A UA police spokesman, when asked about the use of "sniper teams," said police did not use such a term. Capt. Gary Crain referred to an announcement in August describing how "spotters" were to be used for the first time last fall at Donald W. Reynolds Razorback Stadium in Fayetteville. Crain said in an email that "spotters" will again be used this year at the stadium.
Randy Massanelli, a UA vice chancellor, "referred to the security spotters as 'snipers' in a conversation" with Collins, according to a Thursday evening email from Amy Schlesing, UA director of strategic communications.
Earlier this legislative session -- when the Legislature was considering an earlier version of the bill that became Act 562 -- officials with UA, ASU and the state's community college system had traveled to Little Rock to speak against allowing guns on campus.
Under a previous law -- written by Collins in 2013 -- public colleges and universities could adopt policies to ban guns on campus. Since then, every public institution in the state has adopted such a prohibition.
Collins' original bill to allow guns on campus would have extended concealed-carry rights to faculty and staff members, with an array of carve-outs for sporting events, disciplinary hearings, UAMS and the Clinton School of Public Service.
The Senate scrapped most of those exemptions in favor of requiring up to eight hours of active-shooter training in order to obtain the enhanced license. Collins became an outspoken proponent of that plan.
On Thursday, Collins said he had been surprised by the Southeastern Conference's reaction to Act 562. He said that before Act 562 passed, he knew of no conference or NCAA policy that was in clear conflict with the concealed-carry law.
Rep. Greg Leding of Fayetteville, a Democrat whose district encompasses the UA campus, said he doubted that Collins could be unaware of the concerns, given the years Collins has spent working on legislation to allow guns on campus.
"[Senate Bill] 724 lets Republicans off the hook for having passed ridiculous and dangerous policies," Leding said.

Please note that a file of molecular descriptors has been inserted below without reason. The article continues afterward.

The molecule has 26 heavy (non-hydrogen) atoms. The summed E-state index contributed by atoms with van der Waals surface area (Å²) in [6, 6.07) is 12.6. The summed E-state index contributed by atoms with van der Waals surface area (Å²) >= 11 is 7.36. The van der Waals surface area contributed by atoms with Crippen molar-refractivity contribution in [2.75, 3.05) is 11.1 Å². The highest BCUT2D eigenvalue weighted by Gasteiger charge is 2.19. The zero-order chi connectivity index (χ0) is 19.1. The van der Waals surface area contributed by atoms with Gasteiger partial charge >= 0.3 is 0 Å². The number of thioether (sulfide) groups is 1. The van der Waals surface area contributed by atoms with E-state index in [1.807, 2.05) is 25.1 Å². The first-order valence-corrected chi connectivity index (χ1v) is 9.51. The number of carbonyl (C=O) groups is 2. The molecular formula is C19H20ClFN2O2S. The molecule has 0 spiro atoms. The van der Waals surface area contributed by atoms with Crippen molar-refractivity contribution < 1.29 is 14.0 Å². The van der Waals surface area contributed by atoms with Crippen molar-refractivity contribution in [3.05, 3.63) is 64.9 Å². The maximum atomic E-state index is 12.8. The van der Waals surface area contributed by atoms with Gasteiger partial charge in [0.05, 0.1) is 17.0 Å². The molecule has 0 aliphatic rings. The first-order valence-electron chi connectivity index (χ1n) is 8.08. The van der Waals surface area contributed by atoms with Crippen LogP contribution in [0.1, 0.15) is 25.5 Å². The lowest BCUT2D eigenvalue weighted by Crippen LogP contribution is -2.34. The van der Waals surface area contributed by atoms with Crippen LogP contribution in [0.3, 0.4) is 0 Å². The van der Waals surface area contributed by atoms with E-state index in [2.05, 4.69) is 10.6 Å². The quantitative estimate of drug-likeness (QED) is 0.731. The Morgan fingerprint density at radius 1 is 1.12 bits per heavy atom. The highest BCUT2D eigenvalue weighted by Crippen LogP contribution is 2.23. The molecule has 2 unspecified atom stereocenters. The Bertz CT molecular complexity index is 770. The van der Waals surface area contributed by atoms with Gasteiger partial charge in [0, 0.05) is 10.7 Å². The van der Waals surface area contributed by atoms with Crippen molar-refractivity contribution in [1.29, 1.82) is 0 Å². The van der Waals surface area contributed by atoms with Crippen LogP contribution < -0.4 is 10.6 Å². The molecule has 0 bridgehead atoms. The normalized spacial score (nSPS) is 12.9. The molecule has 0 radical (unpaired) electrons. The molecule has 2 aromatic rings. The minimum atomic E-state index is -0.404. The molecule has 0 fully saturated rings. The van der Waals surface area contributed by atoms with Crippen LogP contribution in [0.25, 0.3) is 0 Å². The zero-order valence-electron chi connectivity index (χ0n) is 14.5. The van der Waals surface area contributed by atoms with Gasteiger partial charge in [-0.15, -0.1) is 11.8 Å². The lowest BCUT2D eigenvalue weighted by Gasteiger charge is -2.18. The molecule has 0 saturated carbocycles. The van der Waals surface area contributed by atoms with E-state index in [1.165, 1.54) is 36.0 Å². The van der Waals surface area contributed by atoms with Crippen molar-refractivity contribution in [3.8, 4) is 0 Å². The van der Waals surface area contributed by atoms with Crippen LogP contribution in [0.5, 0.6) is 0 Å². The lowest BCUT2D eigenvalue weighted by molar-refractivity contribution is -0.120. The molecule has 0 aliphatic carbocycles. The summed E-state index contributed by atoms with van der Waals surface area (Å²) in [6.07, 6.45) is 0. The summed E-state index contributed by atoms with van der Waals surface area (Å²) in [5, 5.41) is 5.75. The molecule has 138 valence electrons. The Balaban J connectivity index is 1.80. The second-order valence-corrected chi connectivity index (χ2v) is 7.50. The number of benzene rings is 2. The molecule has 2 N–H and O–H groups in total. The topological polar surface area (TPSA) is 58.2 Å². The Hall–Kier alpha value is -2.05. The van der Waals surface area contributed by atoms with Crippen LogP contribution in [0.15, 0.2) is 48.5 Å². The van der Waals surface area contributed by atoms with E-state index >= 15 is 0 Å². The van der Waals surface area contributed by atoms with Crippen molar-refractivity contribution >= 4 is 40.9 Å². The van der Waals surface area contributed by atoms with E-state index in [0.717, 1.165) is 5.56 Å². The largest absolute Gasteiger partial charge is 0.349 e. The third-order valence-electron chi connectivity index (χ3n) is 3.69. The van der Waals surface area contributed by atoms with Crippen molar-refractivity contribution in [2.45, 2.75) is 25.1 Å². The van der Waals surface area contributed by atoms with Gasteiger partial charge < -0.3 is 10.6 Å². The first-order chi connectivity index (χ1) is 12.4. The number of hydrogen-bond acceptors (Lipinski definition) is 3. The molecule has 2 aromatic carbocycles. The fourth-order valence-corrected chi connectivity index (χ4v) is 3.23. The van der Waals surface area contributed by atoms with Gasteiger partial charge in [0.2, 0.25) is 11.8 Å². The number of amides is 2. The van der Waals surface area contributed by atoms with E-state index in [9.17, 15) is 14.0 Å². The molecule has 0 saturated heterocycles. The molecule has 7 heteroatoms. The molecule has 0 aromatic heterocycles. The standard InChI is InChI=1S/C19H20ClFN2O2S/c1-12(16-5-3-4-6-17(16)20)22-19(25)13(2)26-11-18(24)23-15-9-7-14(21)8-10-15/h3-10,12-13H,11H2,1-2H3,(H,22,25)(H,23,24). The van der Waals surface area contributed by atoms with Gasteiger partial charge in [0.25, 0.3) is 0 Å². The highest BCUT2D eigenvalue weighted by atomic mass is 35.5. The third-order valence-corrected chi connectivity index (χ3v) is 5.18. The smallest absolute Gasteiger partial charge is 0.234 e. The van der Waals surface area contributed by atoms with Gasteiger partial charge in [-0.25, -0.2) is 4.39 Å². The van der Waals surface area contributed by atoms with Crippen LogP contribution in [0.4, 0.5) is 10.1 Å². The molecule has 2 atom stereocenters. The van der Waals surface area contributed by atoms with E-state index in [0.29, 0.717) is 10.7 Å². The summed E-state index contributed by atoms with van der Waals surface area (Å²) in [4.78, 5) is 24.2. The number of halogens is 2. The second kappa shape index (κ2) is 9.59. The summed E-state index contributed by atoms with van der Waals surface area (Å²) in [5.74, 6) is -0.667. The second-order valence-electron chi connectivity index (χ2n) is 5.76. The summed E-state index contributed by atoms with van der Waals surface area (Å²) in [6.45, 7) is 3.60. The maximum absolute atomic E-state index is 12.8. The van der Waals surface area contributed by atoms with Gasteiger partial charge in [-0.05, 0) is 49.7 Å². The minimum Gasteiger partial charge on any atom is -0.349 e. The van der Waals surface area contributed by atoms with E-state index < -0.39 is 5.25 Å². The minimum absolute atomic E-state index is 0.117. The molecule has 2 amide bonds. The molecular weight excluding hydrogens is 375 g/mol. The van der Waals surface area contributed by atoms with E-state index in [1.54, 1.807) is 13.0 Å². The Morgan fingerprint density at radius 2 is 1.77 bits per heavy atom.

While Leding and most of his fellow Democrats voted for the new exemptions, they described SB724 as an imperfect bill that fails to address other concerns, such as chemistry labs, off-campus sporting events and libraries.
Those arguments raised the spectre of addressing further changes to the law during a planned special session this spring. Talks about that session have focused on approving changes to Arkansas' private-option Medicaid expansion in a few days and going home, but some lawmakers said it would be a good time to focus on narrowing the concealed-carry law.
Act 562 goes into effect on Sept. 1, but first the state police must devise the weapons training program.
Thursday's vote received praise from UA Chancellor Joseph Steinmetz and Athletic Director Jeff Long.
"We have always been concerned about guns on campus," Steinmetz said in a statement. "That is why all along that we have wanted to keep the law as it was, leaving this important decision to our board of trustees. While we have consistently asked to keep all of our campus facilities exempt, we are glad to have the carve-outs for our child care and athletic facilities provided through SB724 and are thankful for all the legislators who voted in favor of this important bill."
Information for this article was contributed by Jaime Adame, Jeremy Muck and Tom Murphy of the Arkansas Democrat-Gazette.
A Section on 03/31/2017